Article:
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Guest Blog: The Venezuela left Behind: Realities of an Unresolved Crisis

Dr. Ana Gil Garcia

Recently, in a mixed audience of citizens of many countries, an American journalist raised his hand and asked to explain how Venezuela, once the richest country in South America, that holds the world’s largest supply of crude oil, became one of the poorest nations among Latin-American countries. The question was difficult to respond without providing a historical, socio-political perspective of the origins of the human tragedy that permeates the country nowadays. What we know, as a fact, is that for 21years, Venezuela has been plummeting toward the worst humanitarian crisis in the Western hemisphere, with more than 4 million people displaced. According to the United Nations, there will be 5.3 million Venezuelan refugees and migrants by the end of 2019. In addition, the average Venezuelan has lost 24 pounds in the past year, and anyone can see people of all ages picking food out of trash on the streets. With a hyperinflation of 1 million percent, Venezuelans are struggling to afford food because the average salary is just $5 per month.  

The manmade humanitarian crisis has led to massive flight from Venezuela. Colombia, for instance, has received the largest number of immigrants since 2014, reaching up to 1 million Venezuelans. The United States has about 400.000 Venezuelans, fewer than any other country in the region.  Yet, Venezuelans have constituted the largest group of asylum seekers in the U.S. for the first time ever, surpassing China.  

Recently, the UN High Commissioner for Refugees (UNHCR) took the position that Venezuelans must be given refugee status in any country they flee to.  

The roots of the humanitarian crisis are multiple and varied. Venezuela is a privileged country that sits atop of one of the biggest petroleum reserves in the world, a natural unrenewable resource that once upon a time was used widely and wisely for the development of the country educationally and economically speaking. Venezuela had become one of the icons of democracies in the Americas. In 1950, it was the world's 4th wealthiest nation per capita. In 1960, the country produced more than 10 percent of the world’s crude with a GDP higher than Brazil, Colombia and comparable to the U.S.  

The nation, 10 years later, lived a nonstop bonanza with strong democracy that allowed the expansion of the traditionally free educational system K-21, free health care, loaded food chains and supplies at low cost. It is important to mention that Venezuela had the largest scholarship program fully financed by oil revenue in the world, Programa Mariscal de Ayacucho. In fact, the U.S. was one of the major beneficiaries of the program with 50.000 Venezuelan international students.

The arrival of the dictator, Hugo Chavez, in 1998, marked the initiation of radical socialist promises to the most vulnerable sector of the society, the extreme poor, which comprised 20 percent of the population. Before Chavez, Venezuela enjoyed a Middle Class of professionals that were responsible for sustaining the economy of the nation. Just two decades later, Venezuela’s Middle Class has completely collapsed and nearly 90 percent of its population is in extreme poverty.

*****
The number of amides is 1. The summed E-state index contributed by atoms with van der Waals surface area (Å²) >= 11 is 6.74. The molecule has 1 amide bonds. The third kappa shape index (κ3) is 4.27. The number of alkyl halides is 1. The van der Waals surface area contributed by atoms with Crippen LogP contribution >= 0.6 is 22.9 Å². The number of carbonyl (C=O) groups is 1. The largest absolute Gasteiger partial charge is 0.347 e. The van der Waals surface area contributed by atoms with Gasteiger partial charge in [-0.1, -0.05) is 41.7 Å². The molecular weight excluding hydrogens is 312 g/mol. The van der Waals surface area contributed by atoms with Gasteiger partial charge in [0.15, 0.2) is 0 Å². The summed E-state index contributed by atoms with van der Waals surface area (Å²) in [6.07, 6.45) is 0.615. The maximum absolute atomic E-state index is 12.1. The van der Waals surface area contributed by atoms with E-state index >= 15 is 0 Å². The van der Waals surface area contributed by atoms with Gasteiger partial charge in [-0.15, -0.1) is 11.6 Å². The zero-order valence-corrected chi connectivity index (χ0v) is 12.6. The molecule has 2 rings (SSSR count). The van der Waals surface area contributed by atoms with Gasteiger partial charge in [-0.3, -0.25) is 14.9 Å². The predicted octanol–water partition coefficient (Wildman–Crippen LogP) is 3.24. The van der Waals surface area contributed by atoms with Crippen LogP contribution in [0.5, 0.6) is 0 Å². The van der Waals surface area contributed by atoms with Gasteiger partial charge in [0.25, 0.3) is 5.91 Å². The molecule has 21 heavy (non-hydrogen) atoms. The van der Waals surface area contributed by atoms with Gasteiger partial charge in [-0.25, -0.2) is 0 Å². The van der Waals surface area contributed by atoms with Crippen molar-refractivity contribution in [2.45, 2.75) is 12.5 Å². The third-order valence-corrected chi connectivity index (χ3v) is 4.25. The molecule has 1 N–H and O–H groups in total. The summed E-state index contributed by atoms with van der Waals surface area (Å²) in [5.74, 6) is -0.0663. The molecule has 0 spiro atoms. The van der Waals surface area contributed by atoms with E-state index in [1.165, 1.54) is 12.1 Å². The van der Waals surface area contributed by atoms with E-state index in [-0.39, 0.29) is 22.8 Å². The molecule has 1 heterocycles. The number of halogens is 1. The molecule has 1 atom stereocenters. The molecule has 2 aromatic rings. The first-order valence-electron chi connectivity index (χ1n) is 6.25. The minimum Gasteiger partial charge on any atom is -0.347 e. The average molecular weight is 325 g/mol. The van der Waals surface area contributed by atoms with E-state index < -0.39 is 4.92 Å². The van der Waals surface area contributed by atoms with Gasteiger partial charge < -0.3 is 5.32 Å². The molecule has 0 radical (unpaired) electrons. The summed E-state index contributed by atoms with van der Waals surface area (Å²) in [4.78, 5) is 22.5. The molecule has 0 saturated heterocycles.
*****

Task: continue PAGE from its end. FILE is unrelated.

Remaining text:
Chavez’s gross mismanagement was unparalleled. With a very small population of not more than 27 million people, Chavez neglected to deliver the promises of building a prosperous country with zero poverty level, with pristine health system for all, with high industrial and manufacturing development, employment at all levels, continuation of high quality education, expansion of agriculture programs, among many others socio-economic indicators. Land and industry expropriations as well as nationalization of private corporations and firms forced more than 5,000 businesses to leave the country. Chavez’s interventionist model caused food production to collapse.  It is true that the crisis has intensified under the successor, Maduro’s regime, but it was Chavez’s interventionist model that sent this nation spiraling into economic collapse.

Changes in the constitution allowed the regime to remain in power longer than it used to be. There were no time restrictions for reelection, every six years the president could be reelected as he wished. The central spirit of the legal system allowed the government to concentrate all powers without any checks and balances. Any individual, in disagreement with government policies, was either incarcerated or deported.  The repression was institutionalized and legally enforced. Fear, terror, distress and panic were practices infused in the population. Many local elections were executed and not one election was lost by the government, except one.